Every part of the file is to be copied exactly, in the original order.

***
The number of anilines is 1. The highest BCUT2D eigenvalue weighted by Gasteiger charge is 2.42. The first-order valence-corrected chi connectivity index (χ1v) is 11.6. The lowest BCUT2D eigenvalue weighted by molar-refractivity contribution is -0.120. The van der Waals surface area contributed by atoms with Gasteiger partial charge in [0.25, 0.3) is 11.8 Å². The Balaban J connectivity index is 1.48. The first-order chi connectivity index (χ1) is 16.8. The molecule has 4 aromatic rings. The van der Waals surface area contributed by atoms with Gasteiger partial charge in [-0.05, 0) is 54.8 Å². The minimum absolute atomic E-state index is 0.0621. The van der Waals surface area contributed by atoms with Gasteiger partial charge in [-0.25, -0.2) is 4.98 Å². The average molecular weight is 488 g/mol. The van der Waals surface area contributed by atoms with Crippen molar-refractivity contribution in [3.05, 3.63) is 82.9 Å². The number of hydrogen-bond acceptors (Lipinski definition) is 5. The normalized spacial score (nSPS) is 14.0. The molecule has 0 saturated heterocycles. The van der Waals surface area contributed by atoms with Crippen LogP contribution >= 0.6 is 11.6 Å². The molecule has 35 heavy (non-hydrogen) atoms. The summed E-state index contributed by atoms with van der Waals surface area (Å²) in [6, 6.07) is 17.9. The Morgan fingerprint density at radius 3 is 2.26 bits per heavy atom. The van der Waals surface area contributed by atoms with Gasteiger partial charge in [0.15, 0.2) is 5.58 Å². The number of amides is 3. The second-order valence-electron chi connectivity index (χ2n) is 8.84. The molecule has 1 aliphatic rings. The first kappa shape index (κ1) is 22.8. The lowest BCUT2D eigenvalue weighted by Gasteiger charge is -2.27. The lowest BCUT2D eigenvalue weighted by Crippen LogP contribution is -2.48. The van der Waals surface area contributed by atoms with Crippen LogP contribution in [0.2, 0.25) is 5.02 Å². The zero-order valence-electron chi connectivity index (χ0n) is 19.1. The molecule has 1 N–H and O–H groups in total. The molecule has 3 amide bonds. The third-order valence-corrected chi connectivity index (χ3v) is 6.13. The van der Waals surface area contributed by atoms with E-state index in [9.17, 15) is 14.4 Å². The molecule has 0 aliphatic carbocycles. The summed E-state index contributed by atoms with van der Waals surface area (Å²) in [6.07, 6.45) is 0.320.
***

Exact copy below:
The number of anilines is 1. The highest BCUT2D eigenvalue weighted by Gasteiger charge is 2.42. The first-order valence-corrected chi connectivity index (χ1v) is 11.6. The lowest BCUT2D eigenvalue weighted by molar-refractivity contribution is -0.120. The van der Waals surface area contributed by atoms with Gasteiger partial charge in [0.25, 0.3) is 11.8 Å². The Balaban J connectivity index is 1.48. The first-order chi connectivity index (χ1) is 16.8. The molecule has 4 aromatic rings. The van der Waals surface area contributed by atoms with Gasteiger partial charge in [-0.05, 0) is 54.8 Å². The minimum absolute atomic E-state index is 0.0621. The van der Waals surface area contributed by atoms with Gasteiger partial charge in [-0.25, -0.2) is 4.98 Å². The average molecular weight is 488 g/mol. The van der Waals surface area contributed by atoms with Crippen molar-refractivity contribution in [3.05, 3.63) is 82.9 Å². The number of hydrogen-bond acceptors (Lipinski definition) is 5. The normalized spacial score (nSPS) is 14.0. The molecule has 0 saturated heterocycles. The van der Waals surface area contributed by atoms with Crippen LogP contribution >= 0.6 is 11.6 Å². The molecule has 35 heavy (non-hydrogen) atoms. The summed E-state index contributed by atoms with van der Waals surface area (Å²) in [6, 6.07) is 17.9. The Morgan fingerprint density at radius 3 is 2.26 bits per heavy atom. The van der Waals surface area contributed by atoms with Gasteiger partial charge in [0.15, 0.2) is 5.58 Å². The number of amides is 3. The second-order valence-electron chi connectivity index (χ2n) is 8.84. The molecule has 1 aliphatic rings. The first kappa shape index (κ1) is 22.8. The lowest BCUT2D eigenvalue weighted by Gasteiger charge is -2.27. The lowest BCUT2D eigenvalue weighted by Crippen LogP contribution is -2.48. The van der Waals surface area contributed by atoms with Crippen LogP contribution in [0.2, 0.25) is 5.02 Å². The zero-order valence-electron chi connectivity index (χ0n) is 19.1. The molecule has 1 N–H and O–H groups in total. The molecule has 3 amide bonds. The third-order valence-corrected chi connectivity index (χ3v) is 6.13. The van der Waals surface area contributed by atoms with E-state index in [9.17, 15) is 14.4 Å². The molecule has 0 aliphatic carbocycles. The summed E-state index contributed by atoms with van der Waals surface area (Å²) in [6.07, 6.45) is 0.320.